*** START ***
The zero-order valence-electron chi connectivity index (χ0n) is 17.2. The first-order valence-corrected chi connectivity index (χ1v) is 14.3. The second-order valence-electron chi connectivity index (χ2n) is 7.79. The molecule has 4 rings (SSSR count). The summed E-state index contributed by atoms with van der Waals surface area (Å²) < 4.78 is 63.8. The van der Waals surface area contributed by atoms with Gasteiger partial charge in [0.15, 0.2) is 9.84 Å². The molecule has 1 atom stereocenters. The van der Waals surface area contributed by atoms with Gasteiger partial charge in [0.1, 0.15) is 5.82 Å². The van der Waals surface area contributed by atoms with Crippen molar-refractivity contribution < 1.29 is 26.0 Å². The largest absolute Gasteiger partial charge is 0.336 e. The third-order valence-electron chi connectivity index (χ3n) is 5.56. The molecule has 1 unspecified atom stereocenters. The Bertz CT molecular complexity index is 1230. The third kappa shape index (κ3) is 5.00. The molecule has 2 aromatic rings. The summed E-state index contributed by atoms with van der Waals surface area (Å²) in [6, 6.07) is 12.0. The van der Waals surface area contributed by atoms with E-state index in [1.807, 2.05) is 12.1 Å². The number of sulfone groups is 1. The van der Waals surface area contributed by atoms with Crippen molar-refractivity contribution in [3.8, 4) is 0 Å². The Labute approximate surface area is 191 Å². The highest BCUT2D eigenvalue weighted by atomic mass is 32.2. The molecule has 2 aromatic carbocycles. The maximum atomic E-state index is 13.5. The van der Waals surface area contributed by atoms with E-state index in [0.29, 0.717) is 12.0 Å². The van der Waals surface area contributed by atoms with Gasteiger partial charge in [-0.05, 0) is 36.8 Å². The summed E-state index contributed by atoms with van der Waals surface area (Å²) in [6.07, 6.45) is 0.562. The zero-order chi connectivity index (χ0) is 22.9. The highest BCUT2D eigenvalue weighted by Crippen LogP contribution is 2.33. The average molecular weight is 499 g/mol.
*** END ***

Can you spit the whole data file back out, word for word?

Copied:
The zero-order valence-electron chi connectivity index (χ0n) is 17.2. The first-order valence-corrected chi connectivity index (χ1v) is 14.3. The second-order valence-electron chi connectivity index (χ2n) is 7.79. The molecule has 4 rings (SSSR count). The summed E-state index contributed by atoms with van der Waals surface area (Å²) < 4.78 is 63.8. The van der Waals surface area contributed by atoms with Gasteiger partial charge in [0.15, 0.2) is 9.84 Å². The molecule has 1 atom stereocenters. The van der Waals surface area contributed by atoms with Gasteiger partial charge in [0.1, 0.15) is 5.82 Å². The van der Waals surface area contributed by atoms with Crippen molar-refractivity contribution < 1.29 is 26.0 Å². The largest absolute Gasteiger partial charge is 0.336 e. The third-order valence-electron chi connectivity index (χ3n) is 5.56. The molecule has 1 unspecified atom stereocenters. The Bertz CT molecular complexity index is 1230. The third kappa shape index (κ3) is 5.00. The molecule has 2 aromatic rings. The summed E-state index contributed by atoms with van der Waals surface area (Å²) in [6, 6.07) is 12.0. The van der Waals surface area contributed by atoms with E-state index in [1.807, 2.05) is 12.1 Å². The number of sulfone groups is 1. The van der Waals surface area contributed by atoms with Crippen molar-refractivity contribution in [3.8, 4) is 0 Å². The Labute approximate surface area is 191 Å². The highest BCUT2D eigenvalue weighted by atomic mass is 32.2. The molecule has 2 aromatic carbocycles. The maximum atomic E-state index is 13.5. The van der Waals surface area contributed by atoms with E-state index in [0.29, 0.717) is 12.0 Å². The van der Waals surface area contributed by atoms with Gasteiger partial charge in [-0.05, 0) is 36.8 Å². The summed E-state index contributed by atoms with van der Waals surface area (Å²) in [6.07, 6.45) is 0.562. The zero-order chi connectivity index (χ0) is 22.9. The highest BCUT2D eigenvalue weighted by Crippen LogP contribution is 2.33. The average molecular weight is 499 g/mol.